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  • Writer's pictureDavid OMalley

The Way of Resurrection

Scripture: Luke 24: 1 – 9, 11


On the first day of the week, at the first sign of dawn, they went to the tomb with the spices they had prepared. They found that the stone had been rolled away from the tomb, but on entering discovered that the body of the Lord Jesus was not there. As they stood there, not knowing what to think, two men in brilliant clothes suddenly appeared at their side. Terrified, the women lowered their eyes. But the two men said to them,

‘Why look among the dead for someone who is alive? He is not here, he has risen. Remember what he told you when he was still in Galilee: that the Son of Man had to be handed into the power of sinful men and be crucified, and rise again on the third day?’

And they remembered his words.

When the women returned from the tomb and told this to the eleven and to all the others. The other women with them also told the apostles, but this story of theirs seemed pure nonsense, and they did not believe them.


Life Experience

It was a significant moment and I felt myself slowing down to do this ordinary thing for the last time. We were clearing out our desks. It was the end of term, but for me it was the end of my time at college. I found myself lingering as I collected together the dusty bits and pieces of the years; broken pens, odd notes that had been passed during teaching sessions. My fingers found themselves touching the graffiti that covered the inside of the desk drawer, seeing it as if for the first time as well as the last.


In many ways I was glad to be moving on and letting go. Part of me felt a huge warmth for this room; for the memories it triggered, the experiences it held, and the friendships and battles it had witnessed over the years. Amidst all the noise and activity I found myself sat down again, my mind running in reverse and collecting the memories that seemed significant before I walked out into something totally new.

It was here, at this desk that I arranged my first date. This was the room in which I had struggled with French tests, and eventually admitted that I would never be as good as my sister. This was the place where I had my most embarrassing moment, one that I still shudder to remember.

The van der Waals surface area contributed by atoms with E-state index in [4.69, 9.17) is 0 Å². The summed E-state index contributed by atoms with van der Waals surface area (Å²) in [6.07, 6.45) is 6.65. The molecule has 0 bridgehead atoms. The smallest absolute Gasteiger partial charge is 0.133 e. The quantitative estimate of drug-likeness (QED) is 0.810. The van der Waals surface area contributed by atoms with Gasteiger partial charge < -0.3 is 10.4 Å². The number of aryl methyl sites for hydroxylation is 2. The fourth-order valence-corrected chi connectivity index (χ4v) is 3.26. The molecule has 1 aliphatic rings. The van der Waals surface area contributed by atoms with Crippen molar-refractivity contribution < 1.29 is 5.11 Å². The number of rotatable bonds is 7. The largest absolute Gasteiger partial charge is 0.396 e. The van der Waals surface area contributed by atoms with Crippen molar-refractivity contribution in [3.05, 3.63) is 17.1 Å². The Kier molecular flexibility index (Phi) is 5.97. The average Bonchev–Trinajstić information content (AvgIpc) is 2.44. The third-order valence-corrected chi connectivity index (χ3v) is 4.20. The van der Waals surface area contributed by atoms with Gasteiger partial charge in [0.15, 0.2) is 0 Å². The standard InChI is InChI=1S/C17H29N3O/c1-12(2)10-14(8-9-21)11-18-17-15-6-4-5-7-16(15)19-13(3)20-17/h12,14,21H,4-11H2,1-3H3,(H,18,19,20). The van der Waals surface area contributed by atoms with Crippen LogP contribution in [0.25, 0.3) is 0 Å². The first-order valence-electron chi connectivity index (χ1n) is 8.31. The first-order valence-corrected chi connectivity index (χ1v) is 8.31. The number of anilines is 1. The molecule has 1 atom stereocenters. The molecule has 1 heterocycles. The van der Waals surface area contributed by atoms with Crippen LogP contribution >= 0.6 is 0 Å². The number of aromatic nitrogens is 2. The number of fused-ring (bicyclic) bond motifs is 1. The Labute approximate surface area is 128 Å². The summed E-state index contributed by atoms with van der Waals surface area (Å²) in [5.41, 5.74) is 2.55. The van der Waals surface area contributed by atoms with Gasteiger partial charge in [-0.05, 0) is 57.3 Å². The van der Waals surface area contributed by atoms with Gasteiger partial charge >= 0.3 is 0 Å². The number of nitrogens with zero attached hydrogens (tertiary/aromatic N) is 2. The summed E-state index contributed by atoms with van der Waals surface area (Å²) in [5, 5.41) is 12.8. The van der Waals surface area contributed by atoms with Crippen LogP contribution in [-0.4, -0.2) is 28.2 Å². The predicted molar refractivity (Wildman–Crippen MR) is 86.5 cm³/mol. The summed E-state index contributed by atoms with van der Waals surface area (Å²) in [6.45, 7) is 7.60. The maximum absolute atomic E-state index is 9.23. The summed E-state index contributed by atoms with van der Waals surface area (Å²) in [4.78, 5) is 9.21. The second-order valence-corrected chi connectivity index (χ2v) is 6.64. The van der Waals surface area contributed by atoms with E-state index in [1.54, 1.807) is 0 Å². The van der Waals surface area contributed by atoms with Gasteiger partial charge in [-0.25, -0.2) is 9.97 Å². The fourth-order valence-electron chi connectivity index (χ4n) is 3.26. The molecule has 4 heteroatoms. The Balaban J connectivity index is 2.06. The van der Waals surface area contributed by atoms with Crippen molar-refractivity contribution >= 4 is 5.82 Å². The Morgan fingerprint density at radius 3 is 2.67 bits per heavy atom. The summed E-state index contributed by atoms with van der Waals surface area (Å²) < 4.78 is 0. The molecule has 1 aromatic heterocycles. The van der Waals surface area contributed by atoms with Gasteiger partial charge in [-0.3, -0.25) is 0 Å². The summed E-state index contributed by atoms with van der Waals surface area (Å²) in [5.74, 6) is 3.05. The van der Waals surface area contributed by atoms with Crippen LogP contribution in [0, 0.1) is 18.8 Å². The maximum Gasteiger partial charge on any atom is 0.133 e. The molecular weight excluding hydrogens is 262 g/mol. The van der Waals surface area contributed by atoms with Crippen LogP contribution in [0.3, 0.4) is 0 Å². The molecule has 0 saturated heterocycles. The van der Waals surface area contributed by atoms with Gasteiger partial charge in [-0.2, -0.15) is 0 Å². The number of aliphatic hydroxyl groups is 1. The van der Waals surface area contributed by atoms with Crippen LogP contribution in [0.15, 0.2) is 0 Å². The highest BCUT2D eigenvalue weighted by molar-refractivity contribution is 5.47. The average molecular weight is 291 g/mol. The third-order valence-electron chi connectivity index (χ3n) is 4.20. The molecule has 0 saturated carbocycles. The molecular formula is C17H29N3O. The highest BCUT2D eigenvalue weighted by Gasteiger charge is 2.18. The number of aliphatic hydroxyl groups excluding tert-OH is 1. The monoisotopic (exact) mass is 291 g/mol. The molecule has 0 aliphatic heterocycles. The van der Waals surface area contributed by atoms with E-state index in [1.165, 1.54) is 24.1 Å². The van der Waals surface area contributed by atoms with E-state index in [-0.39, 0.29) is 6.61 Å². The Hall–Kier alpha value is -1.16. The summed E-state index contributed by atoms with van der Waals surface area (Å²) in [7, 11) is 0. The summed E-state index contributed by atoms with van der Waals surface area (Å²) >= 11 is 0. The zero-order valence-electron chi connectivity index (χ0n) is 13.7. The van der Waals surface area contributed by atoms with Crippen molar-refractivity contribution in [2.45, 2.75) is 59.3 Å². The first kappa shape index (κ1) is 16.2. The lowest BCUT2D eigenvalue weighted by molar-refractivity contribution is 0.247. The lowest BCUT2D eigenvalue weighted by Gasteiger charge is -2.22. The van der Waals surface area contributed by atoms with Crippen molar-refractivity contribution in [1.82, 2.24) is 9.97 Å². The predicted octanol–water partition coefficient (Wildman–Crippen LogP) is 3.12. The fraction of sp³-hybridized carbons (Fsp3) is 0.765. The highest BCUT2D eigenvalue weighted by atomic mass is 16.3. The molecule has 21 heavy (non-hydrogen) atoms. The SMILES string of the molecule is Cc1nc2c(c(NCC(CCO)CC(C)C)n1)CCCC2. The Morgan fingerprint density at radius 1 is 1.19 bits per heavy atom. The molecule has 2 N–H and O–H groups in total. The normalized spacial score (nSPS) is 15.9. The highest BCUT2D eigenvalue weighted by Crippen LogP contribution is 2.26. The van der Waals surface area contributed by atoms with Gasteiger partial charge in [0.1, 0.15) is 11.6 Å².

This was the room where my favourite teacher had to tell me my Gran had died. So much of my life seemed to have taken place around this desk and these people. Now it was ending. It was right to stop for a while and reverence this moment, put my head down on the desk for one last time, and give thanks for it all, and ask God to sort out what was still confusing.


Scriptural Meditation

Our lives are stitched together with a series of small beginnings and endings. There are many first times and last times that mark our progress through life. Some of them seem to stand out as times for stopping, recognising the moment and perhaps giving thanks. The women who took perfume to anoint Jesus’ body and the young person in the classroom are doing similar things; they are recognising an ending and reverencing the moment.

Slowing down activity, and coming to terms with all that has happened, is essential if we are to grow in wisdom and let life teach us. These moments are times to gather up what the past has to offer, but they are not times to cling onto for very long. The angels in the story remind the women not to look for too long at what is dead and what is done. Instead to look for life and God’s presence in what is happening, in the present moment. That movement from death to life can be hard to make. It can be so easy to be trapped in our sadness and regret. All of us need to pause, and listen for the encouragement of angel voices to move us, forward into life.


Lord, help me to face the past honestly and not be swallowed up by it. Help me to move out of the tombs of past failures and disappointments, so that I can meet you in the challenge of living in the present moment. Show me how to echo the words of the angels at the tomb, so that those around me will be able to meet you, their risen Lord, in the days that lie ahead.

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